Nova Scotia

Petition against education cuts given to government

Dozens of teachers and principals left the classroom Thursday to attend a news conference at Province House to denounce the government's plan to cut the education budget by $30 million.
Nova Scotia Teachers Union president Alexis Allen looks on as Liberal Leader Stephen McNeil signs the Kids not Cuts petition. (CBC)

Dozens of teachers and principals left the classroom Thursday to attend a news conference at Province House to denounce the government's plan to cut the education budget by $30 million.

More than 20,000 Nova Scotians have signed the Kids not Cuts petition, a protest spearheaded by the Nova Scotia Teachers Union and the Nova Scotia Federation of Home and School Associations.

Liberal Leader Stephen McNeil, who also signed the petition, presented it to the NDP government Thursday.

The cuts include more than 600 teaching positions left vacant due to retirements or laying off consultants over the past two years.

"This petition speaks directly to the very real fear that Nova Scotian children — our children — will lose an excellent education system and we all know there's nothing left to cut," Alexis Allen, teachers' union president, said.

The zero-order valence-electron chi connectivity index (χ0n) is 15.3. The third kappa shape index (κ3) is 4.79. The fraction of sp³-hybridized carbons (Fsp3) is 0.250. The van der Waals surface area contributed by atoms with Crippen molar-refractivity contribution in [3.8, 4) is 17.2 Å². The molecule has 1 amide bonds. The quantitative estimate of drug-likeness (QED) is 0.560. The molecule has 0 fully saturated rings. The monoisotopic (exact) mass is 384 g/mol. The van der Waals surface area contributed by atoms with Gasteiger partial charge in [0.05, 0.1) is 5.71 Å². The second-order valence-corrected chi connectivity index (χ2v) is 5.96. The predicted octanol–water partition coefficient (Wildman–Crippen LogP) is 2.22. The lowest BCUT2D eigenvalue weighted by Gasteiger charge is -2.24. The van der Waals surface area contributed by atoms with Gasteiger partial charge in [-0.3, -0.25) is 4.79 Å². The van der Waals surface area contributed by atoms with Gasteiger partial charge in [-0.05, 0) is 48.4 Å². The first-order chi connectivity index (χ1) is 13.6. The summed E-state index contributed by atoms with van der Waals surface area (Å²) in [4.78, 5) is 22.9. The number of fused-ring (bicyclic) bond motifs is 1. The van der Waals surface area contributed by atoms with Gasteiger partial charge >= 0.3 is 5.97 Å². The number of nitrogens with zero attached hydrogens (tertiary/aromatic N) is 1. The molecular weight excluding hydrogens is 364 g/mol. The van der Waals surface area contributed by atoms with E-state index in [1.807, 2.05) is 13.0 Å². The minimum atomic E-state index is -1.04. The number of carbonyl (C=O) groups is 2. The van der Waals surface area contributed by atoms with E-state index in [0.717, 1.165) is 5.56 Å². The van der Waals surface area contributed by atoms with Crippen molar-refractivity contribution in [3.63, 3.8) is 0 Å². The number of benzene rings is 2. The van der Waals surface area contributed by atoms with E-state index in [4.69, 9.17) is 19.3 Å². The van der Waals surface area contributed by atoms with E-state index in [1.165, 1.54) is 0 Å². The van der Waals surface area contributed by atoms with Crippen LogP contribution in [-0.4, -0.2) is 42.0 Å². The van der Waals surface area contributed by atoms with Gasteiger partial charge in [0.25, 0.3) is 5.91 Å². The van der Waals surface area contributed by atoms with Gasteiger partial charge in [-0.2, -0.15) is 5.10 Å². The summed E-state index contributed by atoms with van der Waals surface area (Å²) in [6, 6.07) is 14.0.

The Education Department is on a mission to match personnel numbers to an ongoing drop in the number of students.

"We're are actually not making severe cuts, we're making sure that we are looking at our declining enrolment and rebalancing our system," Education Minister Ramona Jennex said.

"Over a 10-year period, we did lose 30,000 students from our system, and today there are 363 more teachers in our system than there was 10 years ago."

The war of words was not lost on students in Chignecto-Central Regional School Board who took to the streets recently to protest the threatened loss of 40 librarians in their school board. 

Grade 1 teacher Cindy MacKinnon will have a combined class next year. (CBC)

So far no permanent teachers have or will lose their jobs, but the circumstances under which they work are changing.

For the first time, Cindy MacKinnon, a New Glasgow Grade 1 teacher, has a combined grade.

"One person to 28 students is a lot of ways to divide yourself," she said. "And, right now, I don't think the students get the best education they could have."

The budget will increase the maximum number of students to 29 in Primary to Grade 3.

Education officials say the purpose is to give schools with shrinking populations more flexibility to combine classes in order to keep teachers.

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